ITV News Correspondent Martin Geissler reports from Edinburgh, where the battle over Scottish independence shows no signs of letting up.
Former chancellor Alistair Darling, who also leads the Better Together campaign to keep Scotland in the UK, said Bank of England governor Mark Carney's speech on currency union spells out stark problems.
Mr Darling said: "This is a detailed speech but make no mistake - the governor's judgment on currency unions is devastating for Alex Salmond's currency plans. Why? Because the whole point of independence is to break the fiscal and political union that makes monetary union possible.
"The governor has spelled out in stark terms the problems of a currency union. Above all, it needs people living in the rest of the UK to agree to something they have never been asked about.
"As the governor makes clear, in a currency union both sides have to agree to each other's taxes, spending and borrowing. This is what is happening in the eurozone today.
"It is highly unlikely that the people living in the rest of the UK would agree to this. And remember, in a currency union like this, Scotland has 10% of GDP and the rest of the UK would have 90%. It is clear who would call the shots."
After comments made by Mariano Rajoy, Prime Minister of Spain concerning an independent Scotland's membership of the EU, Better Together leader Alistair Darling said:
This is another blow to Alex Salmond's claims that nothing would change if we vote to go it alone. The Spanish Prime Minister has just made it clear that everything would change.
We now know what the position of the Spanish government would be if we vote for independence. This has created even more uncertainty.
Labour's refusal to reopen its inquiry into the Falkirk vote-rigging row comes as the Party's former chancellor Alistair Darling and Scottish Labour leader Johann Lamont suggested that the issues around the contest in the constituency should be looked at again.
"Something has gone very wrong in Falkirk. There needs to be a very thorough investigation," Mr Darling said in a television interview.
"I understand the police are looking at matters now.
He added: "If they proceed, then that is what'll happen but if they don't there needs to be a full inquiry and I am quite clear that the results have to be published because that is the only way in which people will be satisfied that justice is done and been seen to be done."
Responding to a question from the former Chancellor Alistair Darling, George Osborne confirmed that the increase in transport funding would come from public money.
He also said he was looking at ways to reform planning laws to "accelerate the delivery of [infrastructure] projects".
The former Chancellor Alistair Darling has told me it is 'astonishing' that the Conservatives are 'not bothered' that more than 70 of their own MPs are voting against the Queen's Speech which sets out the Government's legislative agenda.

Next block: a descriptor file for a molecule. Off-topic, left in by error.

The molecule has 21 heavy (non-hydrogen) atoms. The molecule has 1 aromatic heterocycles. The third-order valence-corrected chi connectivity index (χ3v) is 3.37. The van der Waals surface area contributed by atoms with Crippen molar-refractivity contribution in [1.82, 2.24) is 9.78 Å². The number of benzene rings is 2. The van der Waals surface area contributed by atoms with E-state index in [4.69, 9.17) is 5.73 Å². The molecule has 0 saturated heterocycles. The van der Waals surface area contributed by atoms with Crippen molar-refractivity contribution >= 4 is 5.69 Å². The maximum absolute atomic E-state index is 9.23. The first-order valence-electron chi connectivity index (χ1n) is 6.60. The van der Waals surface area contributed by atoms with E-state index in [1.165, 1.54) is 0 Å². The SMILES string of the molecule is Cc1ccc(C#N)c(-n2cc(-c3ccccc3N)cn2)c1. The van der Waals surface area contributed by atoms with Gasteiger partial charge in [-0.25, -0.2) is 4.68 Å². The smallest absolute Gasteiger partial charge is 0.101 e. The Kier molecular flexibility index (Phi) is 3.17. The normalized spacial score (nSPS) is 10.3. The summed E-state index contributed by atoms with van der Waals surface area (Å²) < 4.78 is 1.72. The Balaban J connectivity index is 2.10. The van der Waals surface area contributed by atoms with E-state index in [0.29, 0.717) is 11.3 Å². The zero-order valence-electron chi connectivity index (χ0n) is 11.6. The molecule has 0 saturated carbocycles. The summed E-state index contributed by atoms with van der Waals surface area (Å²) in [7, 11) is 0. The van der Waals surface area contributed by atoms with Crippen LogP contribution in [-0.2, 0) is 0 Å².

Number 10 says that ministers can either abstain or vote against the Europe Amendment Despite it being in line with Tory policy its understood Downing Street won't tolerate minister's voting for.
Former Labour chancellor Alistair Darling has accused George Osborne of "giving up" on any plans for economic growth.
Mr Osborne's predecessor urges the coalition government to "act now" in an open letter published today in The People.
He tells the chancellor, "You really must act. And act now. Otherwise it will take years to get Britain's economy growing again to create the jobs we need."
"The facts have changed, George. And you must change your mind," Mr Darling adds.
Former chancellor Alistair Darling argued the regulation of the banking industry has been too soft for too long, but said a costly public inquiry was not needed to fix the problem.
He told The Sun: "For 30 years, politicians have gone along with an approach that allowed regulation to be pretty skimpy.
"The last time big financial industry regulation went through the Commons, all three parties were extolling the virtue of having a minimum approach to regulation.
"Now we have the opportunity to put this right."
Mr Darling called for a three-pronged crackdown on the industry, with an independent watchdog with real teeth, new tighter laws and bank bosses laying down the law to their employees.
Scottish Conservative leader Ruth Davidson has said today that the Better Together Campaign, which sees Scotland stay in the United Kingdom, will help people voice their opinion in the "biggest decision Scotland has faced in 300 years".
Ms Davidson said: "The future of the United Kingdom is about the future aspirations of a majority of ordinary Scots, who want to remain part of one of the most successful economic and political unions in the world.
"Scotland is stronger as part of Britain and Better Together is putting forward a positive case as to why as a nation we should continue to be part of the UK family."